“The key technical challenge is that whole-slide pathology images are extremely large compared to other images studied in the computer vision domain. A pathology image could be as large as 120,000 by 120,000 pixels,” noted Allen School professor and co-corresponding author Sheng Wang. “On one hand, it is challenging for a pathologist to review the entire slide, necessitating the development of automated AI approaches. On the other hand, it is challenging for existing generative AI models, which are often transformer-based, to be scaled to sequences from such large images due to the computational burden. 

Portrait of Sheng Wang
Sheng Wang

“We address this problem by using a new neural network architecture that can scale to very long sequences,” Wang continued. “As a result, Prov-GigaPath makes predictions based on global patterns as well as localized ones, which yields state-of-the-art performance on multiple prediction tasks.”

Those tasks range from standard histopathology tasks like cancer subtyping to more challenging tasks like mutation prediction. In all, Wang and his colleagues evaluated Prov-GigaPath on a set of 26 prediction tasks, comparing their new model’s performance against that of other digital pathology foundation models such as HIPT and REMEDIS trained on more limited datasets. Prov-GigaPath outperformed them all on 25 out of the 26 tasks — even when the competing model was pretrained on the same dataset used for the task and Prov-GigaPath was not. The new model also set a new benchmark for predicting cancer subtypes from images, outperforming other models on each of nine cancer types; for six of the subtypes, the performance improvement over the next-best model was significant.

According to Xu, these results point to the potential utility of the team’s approach for a variety of downstream tasks — for cancer, and beyond.

“With Prov-GigaPath, we showed how to build a model that can do representation learning of high-resolution image data efficiently at a really large scale,” said Xu. “I’m excited to see how researchers will take this base model and apply it to other biomedical problems to advance AI-assisted diagnostics and decision support.”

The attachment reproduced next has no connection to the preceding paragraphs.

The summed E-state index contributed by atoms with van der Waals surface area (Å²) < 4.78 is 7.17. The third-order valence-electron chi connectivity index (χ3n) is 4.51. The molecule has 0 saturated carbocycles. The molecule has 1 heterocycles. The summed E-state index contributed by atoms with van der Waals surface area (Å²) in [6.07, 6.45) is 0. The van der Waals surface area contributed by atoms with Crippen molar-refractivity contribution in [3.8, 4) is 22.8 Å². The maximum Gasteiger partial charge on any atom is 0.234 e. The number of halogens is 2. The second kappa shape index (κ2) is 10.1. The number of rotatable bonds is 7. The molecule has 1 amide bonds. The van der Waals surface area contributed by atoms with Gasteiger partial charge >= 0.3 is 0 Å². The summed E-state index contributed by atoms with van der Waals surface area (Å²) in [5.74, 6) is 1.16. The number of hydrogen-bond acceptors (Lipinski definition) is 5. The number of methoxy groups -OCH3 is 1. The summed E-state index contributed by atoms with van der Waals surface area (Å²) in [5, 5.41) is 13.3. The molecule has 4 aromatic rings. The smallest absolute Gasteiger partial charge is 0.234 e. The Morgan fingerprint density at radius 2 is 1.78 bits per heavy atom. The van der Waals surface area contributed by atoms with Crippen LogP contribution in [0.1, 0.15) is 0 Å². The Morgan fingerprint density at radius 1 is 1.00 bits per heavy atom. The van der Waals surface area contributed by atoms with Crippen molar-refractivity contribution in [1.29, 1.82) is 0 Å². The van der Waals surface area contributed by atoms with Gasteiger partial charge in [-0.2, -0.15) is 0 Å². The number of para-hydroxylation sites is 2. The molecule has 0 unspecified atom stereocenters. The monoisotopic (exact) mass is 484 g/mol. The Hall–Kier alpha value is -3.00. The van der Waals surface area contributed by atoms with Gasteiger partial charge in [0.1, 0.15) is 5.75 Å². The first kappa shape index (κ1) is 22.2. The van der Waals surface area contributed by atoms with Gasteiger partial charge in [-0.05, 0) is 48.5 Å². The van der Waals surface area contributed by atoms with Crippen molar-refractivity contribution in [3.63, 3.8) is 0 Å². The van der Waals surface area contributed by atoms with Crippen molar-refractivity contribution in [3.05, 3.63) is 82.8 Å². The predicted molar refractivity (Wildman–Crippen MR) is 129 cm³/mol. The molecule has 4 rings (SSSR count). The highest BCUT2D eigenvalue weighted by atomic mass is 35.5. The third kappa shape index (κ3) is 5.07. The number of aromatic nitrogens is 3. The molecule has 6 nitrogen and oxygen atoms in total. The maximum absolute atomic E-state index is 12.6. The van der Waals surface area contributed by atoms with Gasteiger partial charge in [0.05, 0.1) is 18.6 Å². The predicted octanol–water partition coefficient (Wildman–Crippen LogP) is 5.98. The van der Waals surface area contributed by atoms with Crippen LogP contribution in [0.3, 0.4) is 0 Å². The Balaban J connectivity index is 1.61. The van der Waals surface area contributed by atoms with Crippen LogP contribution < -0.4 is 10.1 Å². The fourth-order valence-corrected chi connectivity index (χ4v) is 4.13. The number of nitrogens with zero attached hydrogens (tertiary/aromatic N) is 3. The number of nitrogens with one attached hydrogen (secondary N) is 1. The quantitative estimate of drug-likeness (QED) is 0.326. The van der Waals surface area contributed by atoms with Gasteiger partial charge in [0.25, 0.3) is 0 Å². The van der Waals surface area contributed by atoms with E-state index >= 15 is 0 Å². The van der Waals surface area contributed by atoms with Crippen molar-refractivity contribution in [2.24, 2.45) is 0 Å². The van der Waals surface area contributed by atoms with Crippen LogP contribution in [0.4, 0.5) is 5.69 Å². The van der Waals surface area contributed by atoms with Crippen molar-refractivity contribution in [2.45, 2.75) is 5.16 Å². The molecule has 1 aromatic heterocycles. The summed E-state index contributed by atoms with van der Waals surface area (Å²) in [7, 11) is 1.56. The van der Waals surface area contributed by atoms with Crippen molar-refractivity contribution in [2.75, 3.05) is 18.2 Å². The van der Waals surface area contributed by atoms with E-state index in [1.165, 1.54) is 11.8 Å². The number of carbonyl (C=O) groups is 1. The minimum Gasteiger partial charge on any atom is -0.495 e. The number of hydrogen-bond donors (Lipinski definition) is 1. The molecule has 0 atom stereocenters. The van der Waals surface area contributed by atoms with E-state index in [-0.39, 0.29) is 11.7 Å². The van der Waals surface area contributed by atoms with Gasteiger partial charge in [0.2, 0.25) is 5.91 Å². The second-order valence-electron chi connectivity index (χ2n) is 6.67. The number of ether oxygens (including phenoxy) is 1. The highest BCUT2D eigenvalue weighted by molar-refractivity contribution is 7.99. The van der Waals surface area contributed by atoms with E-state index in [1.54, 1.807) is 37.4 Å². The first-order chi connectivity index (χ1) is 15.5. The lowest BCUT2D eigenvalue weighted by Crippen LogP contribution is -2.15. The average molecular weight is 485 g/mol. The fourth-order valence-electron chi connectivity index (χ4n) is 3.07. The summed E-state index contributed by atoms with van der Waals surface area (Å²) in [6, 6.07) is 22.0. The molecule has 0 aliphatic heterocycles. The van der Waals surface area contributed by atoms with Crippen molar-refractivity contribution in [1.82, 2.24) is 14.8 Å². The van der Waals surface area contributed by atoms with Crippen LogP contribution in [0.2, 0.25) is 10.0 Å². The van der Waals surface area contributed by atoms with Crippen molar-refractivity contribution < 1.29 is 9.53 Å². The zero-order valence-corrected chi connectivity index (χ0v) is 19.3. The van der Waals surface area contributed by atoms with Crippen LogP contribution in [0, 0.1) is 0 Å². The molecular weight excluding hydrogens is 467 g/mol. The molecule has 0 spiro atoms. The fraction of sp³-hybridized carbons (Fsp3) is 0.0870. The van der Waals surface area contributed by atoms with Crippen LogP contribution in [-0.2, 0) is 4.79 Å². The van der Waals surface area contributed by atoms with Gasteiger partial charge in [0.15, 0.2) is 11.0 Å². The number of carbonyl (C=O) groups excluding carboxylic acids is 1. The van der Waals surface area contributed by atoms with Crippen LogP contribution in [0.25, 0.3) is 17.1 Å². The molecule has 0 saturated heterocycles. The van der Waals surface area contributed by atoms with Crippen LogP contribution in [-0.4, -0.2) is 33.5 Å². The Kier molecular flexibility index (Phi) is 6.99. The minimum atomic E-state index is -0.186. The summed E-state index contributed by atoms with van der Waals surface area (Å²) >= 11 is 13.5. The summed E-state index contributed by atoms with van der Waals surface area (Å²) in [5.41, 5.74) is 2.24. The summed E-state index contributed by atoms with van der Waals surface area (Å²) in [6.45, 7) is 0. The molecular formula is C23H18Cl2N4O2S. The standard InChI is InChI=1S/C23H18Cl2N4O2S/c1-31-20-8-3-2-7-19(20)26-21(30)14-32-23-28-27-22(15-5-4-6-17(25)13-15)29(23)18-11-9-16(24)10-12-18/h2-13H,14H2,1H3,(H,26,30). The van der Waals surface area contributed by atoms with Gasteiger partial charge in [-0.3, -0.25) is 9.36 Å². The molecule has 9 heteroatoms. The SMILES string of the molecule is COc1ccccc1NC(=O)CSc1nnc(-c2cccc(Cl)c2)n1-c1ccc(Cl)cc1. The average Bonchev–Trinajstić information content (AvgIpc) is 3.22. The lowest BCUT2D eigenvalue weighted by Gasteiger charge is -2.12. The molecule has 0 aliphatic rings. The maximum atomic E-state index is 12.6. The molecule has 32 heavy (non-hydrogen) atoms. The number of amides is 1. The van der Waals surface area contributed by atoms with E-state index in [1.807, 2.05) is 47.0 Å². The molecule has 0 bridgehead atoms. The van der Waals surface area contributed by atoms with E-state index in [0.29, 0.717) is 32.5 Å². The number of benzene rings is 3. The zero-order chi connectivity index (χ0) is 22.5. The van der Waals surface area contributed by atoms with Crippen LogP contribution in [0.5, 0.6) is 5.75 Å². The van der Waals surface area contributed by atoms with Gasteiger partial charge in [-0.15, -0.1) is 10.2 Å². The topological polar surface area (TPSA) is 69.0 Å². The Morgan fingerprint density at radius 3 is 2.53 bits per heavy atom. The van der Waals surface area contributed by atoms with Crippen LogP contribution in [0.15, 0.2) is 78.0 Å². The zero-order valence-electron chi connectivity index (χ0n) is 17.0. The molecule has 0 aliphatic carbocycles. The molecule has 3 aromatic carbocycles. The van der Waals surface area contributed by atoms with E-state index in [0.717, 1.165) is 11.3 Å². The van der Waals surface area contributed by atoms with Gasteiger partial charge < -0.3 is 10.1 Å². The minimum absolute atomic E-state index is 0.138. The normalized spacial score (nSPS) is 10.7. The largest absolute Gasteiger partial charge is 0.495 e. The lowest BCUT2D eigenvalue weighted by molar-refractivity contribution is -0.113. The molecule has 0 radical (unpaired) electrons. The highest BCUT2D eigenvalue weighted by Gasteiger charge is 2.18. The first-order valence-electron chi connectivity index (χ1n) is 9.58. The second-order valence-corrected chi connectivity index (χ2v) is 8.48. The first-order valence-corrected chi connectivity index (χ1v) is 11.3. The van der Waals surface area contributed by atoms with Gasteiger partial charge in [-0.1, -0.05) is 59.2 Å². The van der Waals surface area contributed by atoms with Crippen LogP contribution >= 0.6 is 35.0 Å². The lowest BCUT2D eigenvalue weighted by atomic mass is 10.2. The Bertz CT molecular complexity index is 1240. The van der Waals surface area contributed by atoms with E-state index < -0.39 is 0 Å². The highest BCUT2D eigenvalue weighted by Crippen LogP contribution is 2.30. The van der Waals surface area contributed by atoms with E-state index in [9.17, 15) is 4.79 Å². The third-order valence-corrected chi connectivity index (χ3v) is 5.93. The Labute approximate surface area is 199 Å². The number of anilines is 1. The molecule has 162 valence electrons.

Researchers and clinicians can freely access Prov-GigaPath on Hugging Face. Going forward, Xu and Wang hope to extend this approach to other imaging data, such as that derived very large microscopy images for proteins and single cells. They are actively seeking pathologists and physicians within UW Medicine who would like to collaborate on this effort, particularly those who are interested in using the existing model to analyze their data or those with large amounts of imaging data that the team could leverage to train a new model.

In addition to Wang and Xu, contributors to Prov-GigaPath include co-first author Naoto Usuyama, co-corresponding author Hoifung Poon, and their Microsoft colleagues Jaspreet Bagga, Sheng Zhang, Rajesh Rao, Tristan Naumann, Cliff Wong, Zelalem Gero, Javier González Hernández, Yu Gu, Yanbo Xu, Mu Wei, Wenhui Wang, Shuming Ma, Furu Wei, Jianwei Yang, Chunyuan Li and Jianfeng Gao; co-corresponding author Carlo Bifulco and Brian Piening of Providence Cancer Institute and Providence Genomics; Jaylen Rosemon and Tucker Bower of Providence Genomics; and Soohee Lee, Roshanthi Weerasinghe, Bill J. Wright and Ari Robicsek of the Providence Research Network.

To learn more, see the Nature paper, Microsoft Research blog post, and Providence announcement and Q&A. Also check out related coverage by GeekWire, FierceBiotech and Forbes.